In the wake of the shootings of four Lakewood Police officers and the public outcry that followed, legislators in the House of Representatives took a broad view of a problem that has been around for a long time.
The Lakewood murders were the result of decades of placing the interests of violent criminals before the safety of the public. Citizens should have the right to not be victimized by violent criminals awaiting trial on serious offenses for which they might be sentenced to life in prison.
The state Constitution had for decades offered this protection to citizens by allowing judges to deny bail to dangerous violent criminals. But that protection was tied to the fact that the offense had to be a capital crime, which included far more crimes than it does today.
Today, we don’t hang horse thieves or cattle rustlers, but even these offenses were capital crimes years ago, and violent criminals fell safely within this category. Judges were allowed to consider denying them bail.
Times changed. Social standards removed most crimes from being subject to the death penalty. In so doing, a critical constitutional protection was accidently lost — the right not to be stabbed at a bus stop, or shot in the head in a coffee shop by a violent criminal awaiting trial.
It is time to correct this erosion of our state’s constitutional protections.
The House carefully deliberated this issue and came up with a reasoned and rational response to send to the voters. SHJR 4220, by Rep. Mike Hope, gives judges the power to deny bail to dangerous criminals who have committed Class A felonies, crimes for which a person could face a sentence of life in prison. It is here that an increased incentive exists to kill witnesses or go on one last crime spree, just like the one that Maurice Clemmons told friends and families he planned to do.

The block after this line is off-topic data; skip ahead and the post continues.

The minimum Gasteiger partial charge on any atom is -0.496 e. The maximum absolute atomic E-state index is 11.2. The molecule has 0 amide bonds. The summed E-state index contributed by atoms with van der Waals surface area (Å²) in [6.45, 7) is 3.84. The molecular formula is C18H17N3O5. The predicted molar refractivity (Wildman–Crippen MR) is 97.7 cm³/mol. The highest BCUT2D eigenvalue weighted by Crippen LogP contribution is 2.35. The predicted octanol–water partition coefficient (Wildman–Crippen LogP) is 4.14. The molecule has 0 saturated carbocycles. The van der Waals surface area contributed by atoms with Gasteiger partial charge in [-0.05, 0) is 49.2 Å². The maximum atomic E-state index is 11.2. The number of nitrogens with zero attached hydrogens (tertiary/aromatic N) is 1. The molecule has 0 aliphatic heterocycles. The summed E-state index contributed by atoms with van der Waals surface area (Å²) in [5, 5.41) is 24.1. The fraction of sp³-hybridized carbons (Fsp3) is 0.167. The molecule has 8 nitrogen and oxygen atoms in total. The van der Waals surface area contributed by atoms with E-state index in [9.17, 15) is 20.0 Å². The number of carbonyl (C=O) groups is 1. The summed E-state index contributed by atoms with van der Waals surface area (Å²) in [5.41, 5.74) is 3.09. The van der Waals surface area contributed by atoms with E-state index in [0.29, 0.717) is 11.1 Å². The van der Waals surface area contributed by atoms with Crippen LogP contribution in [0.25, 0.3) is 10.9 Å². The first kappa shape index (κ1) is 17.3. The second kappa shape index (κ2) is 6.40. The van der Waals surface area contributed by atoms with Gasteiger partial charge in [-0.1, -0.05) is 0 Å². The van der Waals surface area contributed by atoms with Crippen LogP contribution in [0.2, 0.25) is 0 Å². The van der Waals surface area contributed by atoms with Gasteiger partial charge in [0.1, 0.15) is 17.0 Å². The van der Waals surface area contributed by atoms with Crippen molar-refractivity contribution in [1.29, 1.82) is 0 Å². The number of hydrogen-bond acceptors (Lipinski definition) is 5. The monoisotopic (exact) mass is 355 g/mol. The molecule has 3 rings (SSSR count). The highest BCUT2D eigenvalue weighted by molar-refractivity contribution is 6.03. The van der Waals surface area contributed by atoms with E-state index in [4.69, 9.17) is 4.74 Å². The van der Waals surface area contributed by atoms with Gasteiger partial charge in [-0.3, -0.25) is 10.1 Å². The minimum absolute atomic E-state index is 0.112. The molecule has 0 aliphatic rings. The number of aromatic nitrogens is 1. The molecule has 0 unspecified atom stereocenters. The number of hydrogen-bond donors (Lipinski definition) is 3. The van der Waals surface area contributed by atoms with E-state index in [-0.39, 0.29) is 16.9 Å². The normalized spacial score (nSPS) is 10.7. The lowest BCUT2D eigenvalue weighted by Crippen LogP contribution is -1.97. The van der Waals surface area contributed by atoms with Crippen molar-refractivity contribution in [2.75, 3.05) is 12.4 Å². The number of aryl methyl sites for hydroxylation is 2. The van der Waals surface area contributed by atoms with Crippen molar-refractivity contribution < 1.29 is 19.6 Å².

Another bill would have gone much further than the House proposal. This sweeping proposal even included denying bail for such crimes as misdemeanor shoplifting or driving while license suspended. That was never the point. The House felt that the essential objective was always to detain dangerous criminals.
In the Senate, however, ESSJR 8218 goes too far in the opposite direction. It would only apply to criminals subject to life in prison without the possibility of parole. This narrow proposal provides hardly any protection to the public at all.
The contrast between the House and Senate versions couldn’t be more dramatic. Here are the facts:
The Senate bill by Sen. Mike Carrell would have only applied to 28 violent criminals in 2009, less than one-tenth of one percent of crimes that year. The more appropriate House version by Rep. Hope would have applied to 1,021 dangerous criminals who committed capital offenses or Class A felonies during that same period. Only the House version has the full backing and support of the Washington Council of Police &Sheriffs, the Council of Metropolitan Police and Sheriffs, the Fraternal Order of Police, the Washington State Patrol Troopers’ Association and Lakewood Police Chief Bret Farrar. The Senate version is not, and for good reason.
Some in the Senate have stated concerns about protecting the rights of criminals. Yet it is important to note that nothing in this constitutional amendment does anything more than allow a judge to consider denying bail if that suspect, arrested on a capital offense or a Class A felony, could possibly harm others while awaiting trial. Due process, the presumption of innocence and all other protections afforded an accused criminal are left entirely in place.
With that in mind, we need to confront a fundamental question: Are the constitutional rights of violent offenders more important than the safety and lives of citizens? We think not. SHJR 4220 reaffirms the civilized rule of law by reinstating the power of judges to keep a small, but violent, subset of criminals in custody while they await a fair trial.
Rep. Christopher Hurst (D-Enumclaw) chairs the House Public Safety Committee and worked as a police detective for 25 years. Rep. Mike Hope (R-Lake Stevens) serves as a police officer in Seattle.